2016 Time-Lapse Showcase Reel

 

It’s always a struggle to keep current in the marketplace. I was especially busy with new and interesting work this past year and 2016 is looking even more interesting. But that’s no excuse when prospective clients tool around the web looking for someone like me and decide to go to my site. The work has to be fresh and relevant.

I had an abundance of material to cull through and at first this 2016 reel was 6+ minutes long. No way I would even watch it. So the trimming and clipping began. It’s still a bit long for my taste but I do think the time you’ll spend watching is going to be worth.

Hope to hear from you. Call me to discuss your ideas on how to professionally document, present and preserve your story.

I’ll be glad you did! :()

Thanks for reading.

Michael

From Zero to Hero in 31 Days

Screen Shot 2016-04-29 at 3.01.01 PM
click on thumbnail to view film

Beginning on March 16th and ending on Grand Prix day in Long Beach, my newest film was commissioned by Downtown Long Beach Associates. They wanted a time-lapse film documenting the reclamation of an unused parcel that had been vacant for over a decade.

Unlike my traditional approach to construction time-lapse films, this one was process-oriented in that what you see are snippets of the work that went into transforming this barren locked up space into a vital gathering spot for locals and tourists alike.

Remote Time-Lapse System

My installation platform can be installed just about anywhere and function correctly.

I took a different approach to sound design also, adding crowd noise and other sounds that wouldn’t be happening at a construction site: the sounds of a roller coaster.

Can you pick the scene where those sounds occur?

Lastly, this film was shot over a 31-day period and delivered within 10 days of the last photograph taken. A record performance in that regard, usually post-production takes several weeks after-the-fact.

Construction time-lapse films go from zero to hero. This is no different. At the end we get to enjoy the beautiful scenery of downtown Long Beach with the Queen Mary in the background, lights, shadows, colors and of course The Loop.

Thanks for reading.

 

The Time-Lapse Challenge

The looming and constant challenge in my niche market is how to explain to potential clients why I do what I do. It’s not the photography but the thinking and feeling that goes into each film I deliver that is the ultimate challenge to get across the great divide. I’ve found this approach helpful to many of clients:

photograph of a gravel pit made to look like a jigsaw puzzle

It’s Like A Jigsaw Puzzle

The main camera provides provides context. I refer to this as the master shot. It is the border, the outside piece that forms and defines the boundaries of your story. The rover days, (the ground-based time-lapse footage gathered with moving cameras) video footage and drone work are individual pieces that I fit together in order to make your story flow. These pieces can be fitted in a variety of ways: the order in which they appear, the amount, (in seconds) each section of footage runs, the speed at which a clip plays back, how the head and tail (beginning and end) of each clip is connected to the piece that came before and the piece that immediately follows.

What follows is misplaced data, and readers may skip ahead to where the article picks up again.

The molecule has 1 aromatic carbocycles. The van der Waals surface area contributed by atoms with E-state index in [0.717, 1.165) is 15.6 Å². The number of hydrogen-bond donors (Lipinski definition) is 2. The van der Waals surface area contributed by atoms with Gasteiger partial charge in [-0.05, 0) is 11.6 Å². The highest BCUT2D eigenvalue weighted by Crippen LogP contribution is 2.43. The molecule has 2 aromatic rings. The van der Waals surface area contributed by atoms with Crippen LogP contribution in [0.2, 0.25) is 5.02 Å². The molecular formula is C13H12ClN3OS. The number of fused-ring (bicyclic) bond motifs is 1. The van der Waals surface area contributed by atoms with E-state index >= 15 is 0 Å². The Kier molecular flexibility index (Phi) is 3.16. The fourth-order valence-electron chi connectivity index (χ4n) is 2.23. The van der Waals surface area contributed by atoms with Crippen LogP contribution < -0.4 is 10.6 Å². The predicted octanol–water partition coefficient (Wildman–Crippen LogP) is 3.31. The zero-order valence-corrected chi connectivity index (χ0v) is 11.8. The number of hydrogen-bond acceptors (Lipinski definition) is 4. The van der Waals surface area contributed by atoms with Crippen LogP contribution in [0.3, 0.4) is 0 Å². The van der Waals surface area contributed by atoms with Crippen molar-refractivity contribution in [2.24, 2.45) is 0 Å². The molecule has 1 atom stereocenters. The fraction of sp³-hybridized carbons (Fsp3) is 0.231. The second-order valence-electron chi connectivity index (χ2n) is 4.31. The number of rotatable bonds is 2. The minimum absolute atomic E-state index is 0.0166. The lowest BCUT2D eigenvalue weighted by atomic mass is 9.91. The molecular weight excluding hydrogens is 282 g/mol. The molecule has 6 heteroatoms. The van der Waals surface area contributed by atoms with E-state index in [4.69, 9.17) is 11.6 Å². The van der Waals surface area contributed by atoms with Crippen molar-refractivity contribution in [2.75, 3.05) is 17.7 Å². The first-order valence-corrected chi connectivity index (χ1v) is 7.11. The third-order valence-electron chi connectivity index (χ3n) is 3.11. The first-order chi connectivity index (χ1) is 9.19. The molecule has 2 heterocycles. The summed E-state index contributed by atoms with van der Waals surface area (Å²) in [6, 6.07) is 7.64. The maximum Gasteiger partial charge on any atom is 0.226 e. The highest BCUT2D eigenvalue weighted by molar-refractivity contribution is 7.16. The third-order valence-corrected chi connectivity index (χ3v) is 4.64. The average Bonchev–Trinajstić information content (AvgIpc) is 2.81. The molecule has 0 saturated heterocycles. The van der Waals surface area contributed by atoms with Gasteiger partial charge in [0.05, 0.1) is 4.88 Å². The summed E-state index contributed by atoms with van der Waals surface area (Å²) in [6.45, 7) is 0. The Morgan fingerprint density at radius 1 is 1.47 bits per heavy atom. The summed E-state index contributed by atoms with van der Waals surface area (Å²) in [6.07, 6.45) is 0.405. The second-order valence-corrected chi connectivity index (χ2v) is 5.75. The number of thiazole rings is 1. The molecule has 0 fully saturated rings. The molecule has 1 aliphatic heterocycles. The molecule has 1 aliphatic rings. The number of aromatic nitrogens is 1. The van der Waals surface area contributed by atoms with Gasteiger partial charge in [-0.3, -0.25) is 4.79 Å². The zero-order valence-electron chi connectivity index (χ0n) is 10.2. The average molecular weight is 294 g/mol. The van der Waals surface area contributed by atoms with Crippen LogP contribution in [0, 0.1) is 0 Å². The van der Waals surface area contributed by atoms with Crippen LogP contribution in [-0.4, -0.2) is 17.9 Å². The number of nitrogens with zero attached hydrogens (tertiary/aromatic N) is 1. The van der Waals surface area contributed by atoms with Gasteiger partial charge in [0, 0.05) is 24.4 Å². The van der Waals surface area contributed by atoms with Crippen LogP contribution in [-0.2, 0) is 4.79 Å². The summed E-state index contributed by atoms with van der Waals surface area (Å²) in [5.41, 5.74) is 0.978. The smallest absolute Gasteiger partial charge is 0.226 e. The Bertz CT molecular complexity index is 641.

photograph of Michael e. Stern, time-lapse photographer scouting a location

On location scouting for the best master camera spot and our agreed upon choice.

And the beauty is, this process isn’t fixed. One can always revisit the master movie file and move things around, change a jump cut to a dissolve, ramp up or slow down a clip, raise or lower a the audio level of a sound effect or music track. This is your prerogative as the client when viewing rough cuts, to ask that the puzzle be fitted together differently. Although the work is so thoroughly finessed by the time you see the film that little if any changes are necessary. But you have the option. That is my guarantee as the puzzle master, that it fits together as you desire.

After Effects CC 2015 interface

This interface screenshot is from After Effects. This is typical of my films, many little pieces adding up to a cohesive whole.

Lingering Clouds Peak

Well it took awhile to finally get this film to a point where I can own the end result. An experiment in tone, color and softness, I have taken construction time-lapse work to a new place in the industry.

Enjoy!

Screen Shot 2016-01-06 at 12.03.43 PM
Lingering Clouds Peak

THE BIG TWO OF TIME-LAPSE FILM PRODUCTION

Be it indoors or out, demolition, grading or construction, when I’m hired to produce your time lapse film, there are two things on my mind: data collection and data management.

Granted there are four sub-sections inside the two and that’s the purpose of this article, to flesh out exactly what needs to happen to do it right:

1)     Fixed Camera
2)    Aerial Video
3)    Rover Days
4)    Post-Production

Continue reading »

IT’S SHOWTIME!

After several years of amazing construction time lapse projects, I finally had enough great footage to put together this clip/sizzle/demo/showcase reel. There was some great footage left out because like a complete time lapse project, this sample reel had to tell a clear and compelling story in as little time as possible.

Grab your favorite drink and sit back for 2 minutes and 19 seconds…

Time Lapse Showcase Reel

 

I Get It

You’ve never met me. You’ve never done a time lapse. And want to know how to make one. And the investment is in the thousand’s of dollars. You didn’t even know I existed before keywording “construction time lapse photographer in Los Angeles, California.” And did I mention your investment will be in the thousand’s of dollars? Scary I know. And to top it off, you won’t know what you’ve paid for until weeks and usually months after the shoot. Really scary.